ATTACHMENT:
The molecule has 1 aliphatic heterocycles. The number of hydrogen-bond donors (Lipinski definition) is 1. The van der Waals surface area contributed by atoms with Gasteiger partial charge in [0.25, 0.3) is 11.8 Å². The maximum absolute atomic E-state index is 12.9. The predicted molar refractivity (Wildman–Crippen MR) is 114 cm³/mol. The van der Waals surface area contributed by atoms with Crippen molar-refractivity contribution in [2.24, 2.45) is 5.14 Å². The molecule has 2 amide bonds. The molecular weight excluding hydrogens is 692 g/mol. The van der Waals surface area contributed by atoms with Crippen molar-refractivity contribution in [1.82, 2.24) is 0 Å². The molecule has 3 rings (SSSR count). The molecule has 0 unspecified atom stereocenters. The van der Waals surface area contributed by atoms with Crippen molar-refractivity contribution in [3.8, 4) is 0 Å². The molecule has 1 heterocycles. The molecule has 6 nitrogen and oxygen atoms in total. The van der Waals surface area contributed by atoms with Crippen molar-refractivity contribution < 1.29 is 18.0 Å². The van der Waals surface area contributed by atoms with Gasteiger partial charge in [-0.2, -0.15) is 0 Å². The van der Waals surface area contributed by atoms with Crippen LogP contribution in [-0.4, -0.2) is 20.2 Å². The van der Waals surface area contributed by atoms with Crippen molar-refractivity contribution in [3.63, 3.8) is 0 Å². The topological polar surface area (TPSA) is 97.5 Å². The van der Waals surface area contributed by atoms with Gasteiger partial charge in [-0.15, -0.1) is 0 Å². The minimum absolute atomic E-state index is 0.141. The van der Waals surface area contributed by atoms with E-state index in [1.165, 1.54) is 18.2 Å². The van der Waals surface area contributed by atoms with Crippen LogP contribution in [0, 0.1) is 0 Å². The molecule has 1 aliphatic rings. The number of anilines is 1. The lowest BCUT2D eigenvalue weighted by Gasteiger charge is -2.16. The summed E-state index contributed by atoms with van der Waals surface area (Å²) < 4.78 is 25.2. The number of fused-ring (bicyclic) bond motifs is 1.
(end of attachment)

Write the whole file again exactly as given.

The molecule has 1 aliphatic heterocycles. The number of hydrogen-bond donors (Lipinski definition) is 1. The van der Waals surface area contributed by atoms with Gasteiger partial charge in [0.25, 0.3) is 11.8 Å². The maximum absolute atomic E-state index is 12.9. The predicted molar refractivity (Wildman–Crippen MR) is 114 cm³/mol. The van der Waals surface area contributed by atoms with Crippen molar-refractivity contribution in [2.24, 2.45) is 5.14 Å². The molecule has 2 amide bonds. The molecular weight excluding hydrogens is 692 g/mol. The van der Waals surface area contributed by atoms with Crippen molar-refractivity contribution in [1.82, 2.24) is 0 Å². The molecule has 3 rings (SSSR count). The molecule has 0 unspecified atom stereocenters. The van der Waals surface area contributed by atoms with Crippen molar-refractivity contribution in [3.8, 4) is 0 Å². The molecule has 1 heterocycles. The molecule has 6 nitrogen and oxygen atoms in total. The van der Waals surface area contributed by atoms with Crippen molar-refractivity contribution < 1.29 is 18.0 Å². The van der Waals surface area contributed by atoms with Gasteiger partial charge in [-0.2, -0.15) is 0 Å². The van der Waals surface area contributed by atoms with Crippen LogP contribution in [-0.4, -0.2) is 20.2 Å². The van der Waals surface area contributed by atoms with Crippen molar-refractivity contribution in [3.63, 3.8) is 0 Å². The topological polar surface area (TPSA) is 97.5 Å². The van der Waals surface area contributed by atoms with Gasteiger partial charge in [-0.15, -0.1) is 0 Å². The minimum absolute atomic E-state index is 0.141. The van der Waals surface area contributed by atoms with E-state index in [1.165, 1.54) is 18.2 Å². The van der Waals surface area contributed by atoms with Crippen LogP contribution in [0, 0.1) is 0 Å². The molecule has 1 aliphatic rings. The number of anilines is 1. The lowest BCUT2D eigenvalue weighted by Gasteiger charge is -2.16. The summed E-state index contributed by atoms with van der Waals surface area (Å²) < 4.78 is 25.2. The number of fused-ring (bicyclic) bond motifs is 1.